A group of the world's leading climate change experts have called for environmentalists to radically change their attitudes toward nuclear energy, saying it is the best means for humanity to avert catastrophic warming of the planet.

Four scientists who played a seminal role in bringing the issue of global warming to public attention sent letters to key environmental groups and politicians around the world over the weekend, urging them to reconsider the the use of nuclear power as a means of combating climate change.

Climate change  - James Hansen

James Hansen

The signatories to the letter are James Hansen, formerly a leading scientist with NASA; Ken Caldeira from the Carnegie Institution; Kerry Emanuel from the Massachusetts Institute of Technology and Tom Wigley from the University of Adelaide in South Australia.

The signatories are among the leading veterans in the field of climate change research. Hansen and Wigley have both conducted research into climate change for over three decades, while Hansen, who is currently at Columbia University, played a key role in making the issue of global warming a part of mainstream discourse with testimony he delivered before the US Congress in 1988.

The joint letter points out that opposition to nuclear power among environmentalists is no longer a tenable stance if they wish to address the far more urgent issue of global climate change.

While many environmentalists have pinned their hopes on the development of renewable energy as a means of replacing the fossil fuels which are a key source of climate change, the letter’s authors point out that wind and solar will be unable to pick up the slack within a reasonable time frame.

According to the letter’s authors, “those energy sources cannot scale up fast enough” to be an economical or practical alternative to fossil fuels.

“With the planet warming and carbon dioxide emissions rising faster than ever, we cannot afford to turn away from any technology,” said the authors, who believe new forms of nuclear provide a safe expedient which will sate our energy needs while ameliorating the issue of global warming.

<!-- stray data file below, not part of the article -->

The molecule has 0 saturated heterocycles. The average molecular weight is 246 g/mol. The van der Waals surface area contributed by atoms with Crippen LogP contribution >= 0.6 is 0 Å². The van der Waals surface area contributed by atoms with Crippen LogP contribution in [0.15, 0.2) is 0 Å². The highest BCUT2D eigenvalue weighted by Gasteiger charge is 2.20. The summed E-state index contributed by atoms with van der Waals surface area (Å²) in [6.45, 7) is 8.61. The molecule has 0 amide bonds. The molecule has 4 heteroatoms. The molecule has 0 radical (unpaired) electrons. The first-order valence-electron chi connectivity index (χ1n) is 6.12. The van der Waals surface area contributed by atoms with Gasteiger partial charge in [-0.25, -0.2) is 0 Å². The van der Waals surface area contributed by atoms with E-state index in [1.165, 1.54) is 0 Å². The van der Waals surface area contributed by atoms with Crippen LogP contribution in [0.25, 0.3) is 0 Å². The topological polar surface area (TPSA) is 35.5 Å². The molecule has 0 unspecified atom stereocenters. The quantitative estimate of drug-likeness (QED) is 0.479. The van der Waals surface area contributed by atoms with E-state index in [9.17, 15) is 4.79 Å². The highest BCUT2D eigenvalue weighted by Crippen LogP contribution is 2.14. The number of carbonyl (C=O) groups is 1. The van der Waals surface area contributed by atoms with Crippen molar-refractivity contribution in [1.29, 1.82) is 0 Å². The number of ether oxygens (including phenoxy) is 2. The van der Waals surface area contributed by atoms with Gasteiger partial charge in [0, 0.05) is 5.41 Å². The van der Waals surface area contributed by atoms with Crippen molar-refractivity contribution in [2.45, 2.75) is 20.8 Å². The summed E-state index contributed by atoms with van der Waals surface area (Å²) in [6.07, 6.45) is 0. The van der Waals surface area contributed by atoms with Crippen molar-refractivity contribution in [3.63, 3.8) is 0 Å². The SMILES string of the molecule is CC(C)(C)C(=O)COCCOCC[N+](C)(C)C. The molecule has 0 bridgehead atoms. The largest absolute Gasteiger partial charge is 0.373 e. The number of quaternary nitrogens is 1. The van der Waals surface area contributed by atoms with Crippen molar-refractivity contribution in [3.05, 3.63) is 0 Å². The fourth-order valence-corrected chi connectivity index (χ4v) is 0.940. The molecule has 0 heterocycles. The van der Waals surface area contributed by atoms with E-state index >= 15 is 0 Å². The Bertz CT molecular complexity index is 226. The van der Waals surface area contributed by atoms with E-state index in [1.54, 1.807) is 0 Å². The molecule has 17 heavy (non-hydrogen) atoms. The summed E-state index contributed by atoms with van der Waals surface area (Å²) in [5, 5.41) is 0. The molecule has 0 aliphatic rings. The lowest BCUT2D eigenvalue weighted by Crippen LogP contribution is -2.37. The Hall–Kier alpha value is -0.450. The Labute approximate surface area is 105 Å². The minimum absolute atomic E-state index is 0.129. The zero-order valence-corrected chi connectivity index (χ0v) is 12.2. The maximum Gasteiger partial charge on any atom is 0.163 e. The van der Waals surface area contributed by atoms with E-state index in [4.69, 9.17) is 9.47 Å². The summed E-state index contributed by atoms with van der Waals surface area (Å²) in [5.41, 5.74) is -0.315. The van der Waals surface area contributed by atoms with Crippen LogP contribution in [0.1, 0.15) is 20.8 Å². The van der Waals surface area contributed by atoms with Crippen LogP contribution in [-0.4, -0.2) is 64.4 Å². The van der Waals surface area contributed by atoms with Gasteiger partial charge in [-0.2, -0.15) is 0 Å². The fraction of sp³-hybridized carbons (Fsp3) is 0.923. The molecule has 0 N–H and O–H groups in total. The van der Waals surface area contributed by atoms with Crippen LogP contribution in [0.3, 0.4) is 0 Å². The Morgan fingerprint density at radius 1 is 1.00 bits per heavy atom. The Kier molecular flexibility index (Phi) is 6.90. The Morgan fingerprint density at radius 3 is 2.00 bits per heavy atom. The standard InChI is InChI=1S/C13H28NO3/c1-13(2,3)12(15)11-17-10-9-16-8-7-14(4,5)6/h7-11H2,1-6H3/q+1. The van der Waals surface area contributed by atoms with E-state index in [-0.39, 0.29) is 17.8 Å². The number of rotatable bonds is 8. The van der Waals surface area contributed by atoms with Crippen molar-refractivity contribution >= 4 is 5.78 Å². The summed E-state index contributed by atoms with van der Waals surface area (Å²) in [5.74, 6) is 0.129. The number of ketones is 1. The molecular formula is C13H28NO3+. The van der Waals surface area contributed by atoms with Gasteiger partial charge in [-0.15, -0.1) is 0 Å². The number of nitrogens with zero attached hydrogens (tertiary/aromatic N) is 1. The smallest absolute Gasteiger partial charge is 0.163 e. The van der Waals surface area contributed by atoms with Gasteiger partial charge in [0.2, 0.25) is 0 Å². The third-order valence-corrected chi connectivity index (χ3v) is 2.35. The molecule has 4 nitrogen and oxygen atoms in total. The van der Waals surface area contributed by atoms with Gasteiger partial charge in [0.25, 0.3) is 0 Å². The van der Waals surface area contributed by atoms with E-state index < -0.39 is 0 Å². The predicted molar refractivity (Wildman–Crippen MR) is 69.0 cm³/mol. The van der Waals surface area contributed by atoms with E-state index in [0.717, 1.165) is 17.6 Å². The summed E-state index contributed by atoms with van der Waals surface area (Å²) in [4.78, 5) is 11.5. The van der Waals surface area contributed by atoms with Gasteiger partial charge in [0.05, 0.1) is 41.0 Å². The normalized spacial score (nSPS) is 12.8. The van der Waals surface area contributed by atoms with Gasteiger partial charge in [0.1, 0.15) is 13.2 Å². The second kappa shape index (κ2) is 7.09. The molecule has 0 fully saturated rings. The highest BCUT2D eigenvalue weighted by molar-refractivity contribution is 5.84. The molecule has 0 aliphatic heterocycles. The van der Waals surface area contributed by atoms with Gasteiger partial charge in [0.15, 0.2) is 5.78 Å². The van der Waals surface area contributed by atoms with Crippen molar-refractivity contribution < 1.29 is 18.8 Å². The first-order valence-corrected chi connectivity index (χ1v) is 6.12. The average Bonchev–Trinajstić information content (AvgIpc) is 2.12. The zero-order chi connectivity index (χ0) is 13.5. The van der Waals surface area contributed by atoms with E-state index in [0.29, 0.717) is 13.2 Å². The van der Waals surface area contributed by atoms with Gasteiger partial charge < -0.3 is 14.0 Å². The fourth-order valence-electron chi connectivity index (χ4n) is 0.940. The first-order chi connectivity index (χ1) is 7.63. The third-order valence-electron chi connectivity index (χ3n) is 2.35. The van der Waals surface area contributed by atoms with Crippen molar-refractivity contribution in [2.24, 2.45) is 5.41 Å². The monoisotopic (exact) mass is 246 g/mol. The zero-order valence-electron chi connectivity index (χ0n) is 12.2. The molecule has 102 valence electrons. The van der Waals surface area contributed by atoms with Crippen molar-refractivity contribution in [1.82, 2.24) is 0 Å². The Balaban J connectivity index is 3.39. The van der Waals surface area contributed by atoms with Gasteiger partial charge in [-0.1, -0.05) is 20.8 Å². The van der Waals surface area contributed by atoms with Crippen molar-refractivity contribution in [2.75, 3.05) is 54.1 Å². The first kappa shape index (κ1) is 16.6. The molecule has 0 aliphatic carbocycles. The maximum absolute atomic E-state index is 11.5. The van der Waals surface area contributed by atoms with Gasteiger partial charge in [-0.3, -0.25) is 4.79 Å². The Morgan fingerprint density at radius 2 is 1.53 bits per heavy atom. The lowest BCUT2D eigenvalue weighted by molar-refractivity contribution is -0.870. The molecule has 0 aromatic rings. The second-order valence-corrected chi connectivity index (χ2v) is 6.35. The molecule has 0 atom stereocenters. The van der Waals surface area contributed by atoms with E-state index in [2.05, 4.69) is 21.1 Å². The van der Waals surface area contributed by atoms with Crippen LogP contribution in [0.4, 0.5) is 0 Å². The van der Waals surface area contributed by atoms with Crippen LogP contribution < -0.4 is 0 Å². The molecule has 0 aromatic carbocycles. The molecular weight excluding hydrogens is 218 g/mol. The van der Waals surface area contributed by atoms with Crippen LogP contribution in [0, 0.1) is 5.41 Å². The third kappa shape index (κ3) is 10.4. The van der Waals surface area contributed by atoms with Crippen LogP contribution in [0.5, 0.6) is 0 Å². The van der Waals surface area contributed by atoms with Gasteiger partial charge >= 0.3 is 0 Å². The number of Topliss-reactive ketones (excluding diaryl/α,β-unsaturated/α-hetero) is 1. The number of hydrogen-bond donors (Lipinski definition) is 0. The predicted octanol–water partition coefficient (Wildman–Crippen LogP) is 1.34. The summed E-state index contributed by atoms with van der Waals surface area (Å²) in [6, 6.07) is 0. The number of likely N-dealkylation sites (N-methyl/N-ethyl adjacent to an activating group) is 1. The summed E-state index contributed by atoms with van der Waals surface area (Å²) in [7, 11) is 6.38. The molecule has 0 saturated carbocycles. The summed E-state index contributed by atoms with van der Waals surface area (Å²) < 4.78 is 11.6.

“The time has come for those who take the threat of global warming seriously to embrace the development and deployment of safe nuclear power systems,” said the letter.

This is not the first time this year that leading figures in the scientific community have come out in support of nuclear power. At the start of the year, three of the UK’s most senior scientific advisers to the government issued a report advocating the construction of next generation nuclear reactors in Britain, in order to enable the country to transition away from fossil fuels.

The report, whose authors included Sir John Beddington, the government’s chief scientific adviser; David MacKay, the chief scientific adviser to the Department of Energy and Climate Change (DECC), and John Perkins, scientific adviser to the Department of Business Innovation and Skills, pointed to the next generation of “fast” reactors as a safe source of nuclear energy, given their ability to render radioactive waste innocuous by consuming it as fuel.